1371 North Washington Avenue
Scranton, PA 18509
Lebanon County Correctional Facility
730 East Walnut Street
Lebanon, PA 17042
Luzerne County Correctional Facility
99 Water Street
Wilkes-Barrre, PA 18702
Lycoming County Prison
277 West Third Street
Williamsport, PA 17701
Monroe County Correctional Facility
4250 Manor Drive
Stroudsburg, PA 18360
Perry County Prison
300 South Carlisle Street POB 520
New Bloomfield, PA 17068
Pike County Correctional Facility
175 Pike County Blvd.
Lords Valley, PA 18428
York County Prison
3400 Concord Road
York, PA 17402
How much time am I going to get?
That is a complex question that depends on whether a defendant is convicted, the type of offense, prior criminal history, and a defendant's unique characteristics.
Sentencing in federal court is controlled by the Sentencing Reform Act of 1984. Under 18 USC § 3553(a), there are many factors that go into sentencing in federal court, including the nature of the offense, the characteristics of the offender, the need to pay restitution, and access to medical and other treatment.
One factor that the court must consider is the Federal Sentencing Guidelines. Calculation of the guidelines can provide one rough estimate of a defendant’s sentence before a plea or trial. The defendant’s attorney will be able to give more details about the defendant’s potential sentence.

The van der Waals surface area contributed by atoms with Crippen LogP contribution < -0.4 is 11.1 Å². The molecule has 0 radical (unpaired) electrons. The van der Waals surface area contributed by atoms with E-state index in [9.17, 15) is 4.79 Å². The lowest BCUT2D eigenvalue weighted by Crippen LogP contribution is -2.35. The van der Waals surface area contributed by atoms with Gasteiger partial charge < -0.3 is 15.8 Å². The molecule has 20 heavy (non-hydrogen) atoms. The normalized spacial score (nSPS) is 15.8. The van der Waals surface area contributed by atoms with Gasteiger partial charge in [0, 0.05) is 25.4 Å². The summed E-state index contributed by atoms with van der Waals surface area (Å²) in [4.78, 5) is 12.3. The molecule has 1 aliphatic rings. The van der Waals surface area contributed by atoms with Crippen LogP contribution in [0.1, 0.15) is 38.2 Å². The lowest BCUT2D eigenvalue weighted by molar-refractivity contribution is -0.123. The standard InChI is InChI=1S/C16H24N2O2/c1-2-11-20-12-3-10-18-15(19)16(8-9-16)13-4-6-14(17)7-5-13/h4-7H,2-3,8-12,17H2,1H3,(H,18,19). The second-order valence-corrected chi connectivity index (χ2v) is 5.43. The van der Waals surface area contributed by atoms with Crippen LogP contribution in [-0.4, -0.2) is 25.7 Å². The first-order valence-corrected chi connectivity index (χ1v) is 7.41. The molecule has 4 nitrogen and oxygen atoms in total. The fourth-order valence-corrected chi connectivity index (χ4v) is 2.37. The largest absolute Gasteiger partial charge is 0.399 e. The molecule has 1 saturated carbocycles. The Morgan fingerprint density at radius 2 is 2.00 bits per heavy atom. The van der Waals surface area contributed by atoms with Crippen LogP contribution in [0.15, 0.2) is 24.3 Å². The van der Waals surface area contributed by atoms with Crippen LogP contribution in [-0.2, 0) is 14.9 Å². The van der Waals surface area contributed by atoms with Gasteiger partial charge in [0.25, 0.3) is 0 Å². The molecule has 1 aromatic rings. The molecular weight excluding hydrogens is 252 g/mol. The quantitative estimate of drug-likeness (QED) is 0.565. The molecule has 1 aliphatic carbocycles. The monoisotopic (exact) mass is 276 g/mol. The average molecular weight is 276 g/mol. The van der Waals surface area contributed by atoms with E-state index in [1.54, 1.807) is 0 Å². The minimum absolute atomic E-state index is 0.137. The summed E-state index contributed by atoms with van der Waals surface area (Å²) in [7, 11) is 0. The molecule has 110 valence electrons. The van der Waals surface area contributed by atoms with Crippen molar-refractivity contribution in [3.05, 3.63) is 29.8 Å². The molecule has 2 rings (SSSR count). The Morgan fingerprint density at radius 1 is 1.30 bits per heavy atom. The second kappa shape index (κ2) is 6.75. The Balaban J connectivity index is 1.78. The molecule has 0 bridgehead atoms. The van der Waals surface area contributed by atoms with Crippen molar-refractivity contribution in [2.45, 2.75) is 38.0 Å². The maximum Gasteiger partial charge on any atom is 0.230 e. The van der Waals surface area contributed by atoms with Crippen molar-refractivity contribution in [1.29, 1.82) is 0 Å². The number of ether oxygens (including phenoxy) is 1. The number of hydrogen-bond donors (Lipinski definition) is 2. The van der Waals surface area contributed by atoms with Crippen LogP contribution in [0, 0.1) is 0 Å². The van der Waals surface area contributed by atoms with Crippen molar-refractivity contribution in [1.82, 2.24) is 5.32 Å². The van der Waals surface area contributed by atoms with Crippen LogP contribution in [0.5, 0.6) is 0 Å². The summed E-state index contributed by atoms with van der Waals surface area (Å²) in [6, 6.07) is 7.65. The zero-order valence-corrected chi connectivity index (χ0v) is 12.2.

I don’t like my court appointed attorney. How do I get a new one?
A defendant has the constitutional right to represent him or herself, to hire the attorney of his/her choice, or to have counsel appointed. There is, however, no right to appointed counsel of one’s choice.
If a client is unhappy with his/her court appointed attorney, the first and obvious step is to discuss this problem with the attorney.
If the defendant and the attorney cannot resolve their differences, the defendant can make a motion in court to seek new counsel. Note, however, that new counsel will only be appointed when there has been a complete breakdown in communications, and when the attorney can no longer effectively represent the defendant. A judge will not appoint new counsel because the defendant is frustrated by the facts of the case, by law that limits any possible defenses or motions, or by a high sentencing exposure.
If I'm convicted, where am I going to serve my time?
The Federal Bureau of Prisons determines where a defendant is going to serve his or her time. There are many, many factors that go into this "designation," including a defendant's prior criminal history, the facts of the present case, his or her immigration status, and family ties to a particular community. Court appointed counsel can give a more detailed description of the factors that will go into a particular defendant's designation.
U.S. District Court for the Middle District of Pennsylvania
Provides court information and location; case information; and pro se forms
Federal Bureau of Prisons
Provides information related to recently sentenced inmates; how to locate a federal inmate; and visitation policies.